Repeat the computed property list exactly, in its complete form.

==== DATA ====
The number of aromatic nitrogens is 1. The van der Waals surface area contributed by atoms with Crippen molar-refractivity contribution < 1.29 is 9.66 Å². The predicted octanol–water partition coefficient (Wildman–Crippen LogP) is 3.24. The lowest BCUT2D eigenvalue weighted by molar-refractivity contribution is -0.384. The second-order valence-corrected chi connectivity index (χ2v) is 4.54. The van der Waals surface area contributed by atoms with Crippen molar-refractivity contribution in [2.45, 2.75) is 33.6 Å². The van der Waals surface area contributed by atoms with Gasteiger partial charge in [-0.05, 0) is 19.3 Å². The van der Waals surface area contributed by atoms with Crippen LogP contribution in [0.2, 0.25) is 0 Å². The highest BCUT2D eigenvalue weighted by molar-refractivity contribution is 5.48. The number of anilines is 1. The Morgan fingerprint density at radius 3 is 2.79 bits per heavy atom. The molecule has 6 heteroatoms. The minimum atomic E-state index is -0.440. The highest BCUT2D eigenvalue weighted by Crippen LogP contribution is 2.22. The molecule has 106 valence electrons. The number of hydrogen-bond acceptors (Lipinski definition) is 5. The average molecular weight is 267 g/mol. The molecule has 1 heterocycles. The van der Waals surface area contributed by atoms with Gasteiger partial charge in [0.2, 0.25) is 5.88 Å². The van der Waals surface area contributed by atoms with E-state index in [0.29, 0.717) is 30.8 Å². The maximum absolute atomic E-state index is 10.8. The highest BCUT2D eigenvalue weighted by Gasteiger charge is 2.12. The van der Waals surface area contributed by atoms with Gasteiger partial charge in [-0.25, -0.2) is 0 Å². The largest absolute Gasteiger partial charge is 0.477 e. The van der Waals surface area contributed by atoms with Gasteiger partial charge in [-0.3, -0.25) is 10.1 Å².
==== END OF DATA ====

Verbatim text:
The number of aromatic nitrogens is 1. The van der Waals surface area contributed by atoms with Crippen molar-refractivity contribution < 1.29 is 9.66 Å². The predicted octanol–water partition coefficient (Wildman–Crippen LogP) is 3.24. The lowest BCUT2D eigenvalue weighted by molar-refractivity contribution is -0.384. The second-order valence-corrected chi connectivity index (χ2v) is 4.54. The van der Waals surface area contributed by atoms with Crippen molar-refractivity contribution in [2.45, 2.75) is 33.6 Å². The van der Waals surface area contributed by atoms with Gasteiger partial charge in [-0.05, 0) is 19.3 Å². The van der Waals surface area contributed by atoms with Crippen LogP contribution in [0.2, 0.25) is 0 Å². The highest BCUT2D eigenvalue weighted by molar-refractivity contribution is 5.48. The number of anilines is 1. The Morgan fingerprint density at radius 3 is 2.79 bits per heavy atom. The molecule has 6 heteroatoms. The minimum atomic E-state index is -0.440. The highest BCUT2D eigenvalue weighted by Crippen LogP contribution is 2.22. The molecule has 106 valence electrons. The number of hydrogen-bond acceptors (Lipinski definition) is 5. The average molecular weight is 267 g/mol. The molecule has 1 heterocycles. The van der Waals surface area contributed by atoms with Gasteiger partial charge in [0.2, 0.25) is 5.88 Å². The van der Waals surface area contributed by atoms with E-state index in [0.29, 0.717) is 30.8 Å². The maximum absolute atomic E-state index is 10.8. The highest BCUT2D eigenvalue weighted by Gasteiger charge is 2.12. The van der Waals surface area contributed by atoms with Gasteiger partial charge in [-0.25, -0.2) is 0 Å². The largest absolute Gasteiger partial charge is 0.477 e. The van der Waals surface area contributed by atoms with Gasteiger partial charge in [-0.3, -0.25) is 10.1 Å².